Pediatric Eye test Guide
What is a pediatric eye & vision examination?
A Pediatryc eye examination includes-
- Case History: The eye care professional will gather information about the child’s medical history, family history of eye conditions, and any specific concerns related to vision or eye health.
- Visual Acuity Testing: This involves assessing the child’s ability to see clearly at different distances using an eye chart. Depending on the child’s age and developmental level, different techniques may be used to measure visual acuity.
- Refraction: Refraction determines if a child needs corrective lenses (glasses) to improve their vision. The eye care professional uses a phoropter or other instruments to determine the appropriate prescription.
- Binocular Vision and Alignment: This assesses how well the child’s eyes work together and if they are properly aligned. Problems with eye coordination can lead to conditions like strabismus (crossed or misaligned eyes).
- Eye Health Evaluation: The eye care professional examines the internal and external structures of the eyes using specialized equipment. This helps detect any signs of eye diseases, abnormalities, or conditions such as amblyopia (lazy eye).
- Pupil Examination: The size and responsiveness of the pupils are checked. Changes in pupil size or reactions can indicate underlying issues.
- Color Vision Testing: For older children, color vision testing may be conducted to identify any color vision deficiencies.
- Dilation: In some cases, the eye care professional might choose to dilate the child’s pupils using eye drops to get a better view of the internal eye structures. This allows for a more thorough assessment of eye health.
- Recommendations and Treatment: Based on the examination findings, the eye care professional will recommend any necessary treatments, interventions, or follow-up appointments. This could include prescribing glasses, recommending vision therapy, or suggesting further medical evaluations if any concerns are detected.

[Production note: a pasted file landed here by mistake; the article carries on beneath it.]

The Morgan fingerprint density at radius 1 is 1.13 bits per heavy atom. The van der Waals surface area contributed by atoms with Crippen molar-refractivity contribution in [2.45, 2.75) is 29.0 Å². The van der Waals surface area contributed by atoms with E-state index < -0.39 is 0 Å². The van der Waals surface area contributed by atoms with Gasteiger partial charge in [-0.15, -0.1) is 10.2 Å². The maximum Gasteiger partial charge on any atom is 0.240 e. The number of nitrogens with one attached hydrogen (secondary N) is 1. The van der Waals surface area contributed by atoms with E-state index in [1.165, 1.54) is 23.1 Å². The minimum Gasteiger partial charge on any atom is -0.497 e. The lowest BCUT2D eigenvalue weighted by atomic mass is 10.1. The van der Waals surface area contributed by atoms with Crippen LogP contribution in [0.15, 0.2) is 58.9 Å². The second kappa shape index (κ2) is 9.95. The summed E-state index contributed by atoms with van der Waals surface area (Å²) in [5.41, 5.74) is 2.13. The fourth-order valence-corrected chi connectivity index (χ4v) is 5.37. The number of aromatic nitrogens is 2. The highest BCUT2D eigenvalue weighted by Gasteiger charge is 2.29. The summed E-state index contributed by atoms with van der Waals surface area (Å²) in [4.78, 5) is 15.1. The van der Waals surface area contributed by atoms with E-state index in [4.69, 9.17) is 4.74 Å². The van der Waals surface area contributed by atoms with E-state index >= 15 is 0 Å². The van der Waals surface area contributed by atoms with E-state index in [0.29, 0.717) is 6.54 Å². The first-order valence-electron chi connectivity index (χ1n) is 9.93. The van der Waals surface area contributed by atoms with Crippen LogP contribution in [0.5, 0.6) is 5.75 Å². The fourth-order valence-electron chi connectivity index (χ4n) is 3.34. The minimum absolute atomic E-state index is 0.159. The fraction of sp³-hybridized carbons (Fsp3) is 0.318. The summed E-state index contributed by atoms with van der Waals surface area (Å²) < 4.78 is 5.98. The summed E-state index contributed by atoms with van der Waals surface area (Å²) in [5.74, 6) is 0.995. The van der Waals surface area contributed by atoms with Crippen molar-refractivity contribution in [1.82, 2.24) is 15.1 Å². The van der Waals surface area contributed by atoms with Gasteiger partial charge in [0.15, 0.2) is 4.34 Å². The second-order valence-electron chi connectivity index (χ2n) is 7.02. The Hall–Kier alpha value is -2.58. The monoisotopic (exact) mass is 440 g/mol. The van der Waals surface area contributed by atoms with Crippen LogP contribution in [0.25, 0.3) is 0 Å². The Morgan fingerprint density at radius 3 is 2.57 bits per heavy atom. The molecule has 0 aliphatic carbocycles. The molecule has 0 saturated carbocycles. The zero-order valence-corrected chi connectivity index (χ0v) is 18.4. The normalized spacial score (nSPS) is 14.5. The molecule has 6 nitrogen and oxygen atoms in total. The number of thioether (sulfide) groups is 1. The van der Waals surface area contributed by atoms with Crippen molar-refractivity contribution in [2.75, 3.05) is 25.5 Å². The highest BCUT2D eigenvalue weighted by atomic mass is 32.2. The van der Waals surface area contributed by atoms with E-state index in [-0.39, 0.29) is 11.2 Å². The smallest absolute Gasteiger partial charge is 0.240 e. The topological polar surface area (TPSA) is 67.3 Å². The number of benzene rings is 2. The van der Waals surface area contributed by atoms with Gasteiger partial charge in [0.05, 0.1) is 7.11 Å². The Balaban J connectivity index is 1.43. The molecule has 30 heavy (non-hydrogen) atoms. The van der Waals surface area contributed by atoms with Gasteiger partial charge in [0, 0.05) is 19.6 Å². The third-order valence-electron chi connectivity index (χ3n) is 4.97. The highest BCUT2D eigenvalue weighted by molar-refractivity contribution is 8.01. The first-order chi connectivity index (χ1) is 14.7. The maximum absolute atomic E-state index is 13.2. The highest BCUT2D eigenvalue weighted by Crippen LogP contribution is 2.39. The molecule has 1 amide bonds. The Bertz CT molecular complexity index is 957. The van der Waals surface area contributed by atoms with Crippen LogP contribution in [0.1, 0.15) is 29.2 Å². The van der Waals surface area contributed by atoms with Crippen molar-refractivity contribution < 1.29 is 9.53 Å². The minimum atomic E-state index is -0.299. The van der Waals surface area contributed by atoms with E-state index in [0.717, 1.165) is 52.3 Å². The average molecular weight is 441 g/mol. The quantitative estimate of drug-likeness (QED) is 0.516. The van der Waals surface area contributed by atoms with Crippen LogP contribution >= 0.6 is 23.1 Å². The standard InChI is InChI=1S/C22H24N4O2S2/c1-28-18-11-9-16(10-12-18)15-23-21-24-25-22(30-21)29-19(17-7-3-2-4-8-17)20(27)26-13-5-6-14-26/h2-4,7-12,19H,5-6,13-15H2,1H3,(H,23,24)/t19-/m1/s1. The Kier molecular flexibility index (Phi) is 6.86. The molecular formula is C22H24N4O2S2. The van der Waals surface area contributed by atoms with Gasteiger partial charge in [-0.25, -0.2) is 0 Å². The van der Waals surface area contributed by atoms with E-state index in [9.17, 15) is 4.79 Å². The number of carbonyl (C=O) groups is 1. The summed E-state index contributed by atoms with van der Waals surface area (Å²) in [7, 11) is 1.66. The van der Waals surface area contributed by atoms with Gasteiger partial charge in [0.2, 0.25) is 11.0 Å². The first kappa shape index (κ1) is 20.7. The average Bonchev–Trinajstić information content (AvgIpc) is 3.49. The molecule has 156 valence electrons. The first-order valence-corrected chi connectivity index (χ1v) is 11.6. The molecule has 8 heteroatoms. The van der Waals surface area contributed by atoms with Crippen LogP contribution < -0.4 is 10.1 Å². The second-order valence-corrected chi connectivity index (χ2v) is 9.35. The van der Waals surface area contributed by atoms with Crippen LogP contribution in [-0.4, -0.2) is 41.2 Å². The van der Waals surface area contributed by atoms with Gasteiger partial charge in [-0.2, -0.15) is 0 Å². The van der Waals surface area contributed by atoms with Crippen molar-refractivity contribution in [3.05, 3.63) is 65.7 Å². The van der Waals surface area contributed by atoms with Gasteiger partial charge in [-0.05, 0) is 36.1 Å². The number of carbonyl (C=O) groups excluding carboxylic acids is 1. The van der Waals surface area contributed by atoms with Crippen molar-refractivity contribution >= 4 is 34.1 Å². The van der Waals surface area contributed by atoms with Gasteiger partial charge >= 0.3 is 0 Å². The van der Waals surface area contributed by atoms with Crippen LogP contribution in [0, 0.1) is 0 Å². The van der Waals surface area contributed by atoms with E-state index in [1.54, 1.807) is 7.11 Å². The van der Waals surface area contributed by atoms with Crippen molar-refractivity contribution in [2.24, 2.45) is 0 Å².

How is Pediatric eye exam done?
Measurement of visual acuity using an eye chart is recommended in children starting at 2.5 yrs years of age. Some vision problems, such as lazy eye, are best treated if they are detected and corrected as early as possible while the child’s vision system is still developing.
Development of Vision in children
The period of visual maturation is the critical period during which the visual system is affected by external influences. Most of the maturation of the visual system is thought to occur during the first 3 years of life, although some plasticity remains between 3 and 8 years of age, or even longer to some degree. One author describes three critical periods in the development of visual acuity and amblyopia :
– The period of development of visual acuity (from birth to 3 to 5 years of age)
– The period during which deprivation may cause amblyopia (from birth to 7 or 8 years of age)
– The period during which recovery from amblyopia can be achieved (from the time of deprivation to adolescence or possibly young adulthood)
We have written detailed article on this topic.
Pediatric Eye test Guide Printable
This Pediatric Eye test Guide Printable guide tells you :
This guide provides information on several topics related to pediatric eye care:
- Dosing Medications:
- It explains how to calculate medication doses for pediatric patients.
- Two rules are mentioned: Young’s Rule based on age and Clark’s Rule based on weight.
- It outlines a recommended patching regimen for treating certain eye conditions in children.
- The regimen involves wearing an eye patch for a specific duration based on the child’s age.
- Visual Acuity:
- It presents methods for estimating visual acuity (VA) in children using Forced Preferential Looking.
- Diagnostic Stripe Widths corresponding to different ages and their estimated VA are provided.
- Operant Preferential Looking Stereoacuity Age Norms are listed, indicating typical stereoacuity levels for different age ranges.
- Amblyogenic Refractive Error:
- It discusses refractive errors that are most likely to lead to Amblyopia (lazy eye).
- Specific refractive error thresholds are given for isometropia, anisometropia, astigmatism, hyperopia, and myopia.
- Birth Weight:
- It emphasizes the significance of birth weight as a risk factor for visual anomalies in infancy.
- Different weight categories are defined: normal birth weight, low birth weight (LBW), very low birth weight (VLBW), and extremely low birth weight (ELBW).
Reference to above chart taken from Optometrystudents.com
Follow us in Facebook for daily Eye care articles